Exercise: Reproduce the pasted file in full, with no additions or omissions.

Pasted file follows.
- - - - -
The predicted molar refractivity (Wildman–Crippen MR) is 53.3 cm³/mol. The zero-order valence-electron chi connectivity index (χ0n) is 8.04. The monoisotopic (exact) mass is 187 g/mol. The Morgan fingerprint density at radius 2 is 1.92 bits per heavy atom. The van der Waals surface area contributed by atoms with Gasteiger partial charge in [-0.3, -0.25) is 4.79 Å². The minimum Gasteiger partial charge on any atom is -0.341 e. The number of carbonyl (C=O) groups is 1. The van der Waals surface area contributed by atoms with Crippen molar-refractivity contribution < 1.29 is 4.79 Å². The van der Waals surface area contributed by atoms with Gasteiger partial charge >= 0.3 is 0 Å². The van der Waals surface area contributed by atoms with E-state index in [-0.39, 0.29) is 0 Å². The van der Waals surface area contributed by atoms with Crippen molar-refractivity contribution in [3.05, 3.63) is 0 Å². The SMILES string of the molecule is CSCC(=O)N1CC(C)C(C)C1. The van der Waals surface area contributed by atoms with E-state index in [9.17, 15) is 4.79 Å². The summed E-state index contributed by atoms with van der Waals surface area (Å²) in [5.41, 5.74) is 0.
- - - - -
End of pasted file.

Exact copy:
The predicted molar refractivity (Wildman–Crippen MR) is 53.3 cm³/mol. The zero-order valence-electron chi connectivity index (χ0n) is 8.04. The monoisotopic (exact) mass is 187 g/mol. The Morgan fingerprint density at radius 2 is 1.92 bits per heavy atom. The van der Waals surface area contributed by atoms with Gasteiger partial charge in [-0.3, -0.25) is 4.79 Å². The minimum Gasteiger partial charge on any atom is -0.341 e. The number of carbonyl (C=O) groups is 1. The van der Waals surface area contributed by atoms with Crippen molar-refractivity contribution < 1.29 is 4.79 Å². The van der Waals surface area contributed by atoms with Gasteiger partial charge >= 0.3 is 0 Å². The van der Waals surface area contributed by atoms with E-state index in [-0.39, 0.29) is 0 Å². The van der Waals surface area contributed by atoms with Crippen molar-refractivity contribution in [3.05, 3.63) is 0 Å². The SMILES string of the molecule is CSCC(=O)N1CC(C)C(C)C1. The van der Waals surface area contributed by atoms with E-state index in [9.17, 15) is 4.79 Å². The summed E-state index contributed by atoms with van der Waals surface area (Å²) in [5.41, 5.74) is 0.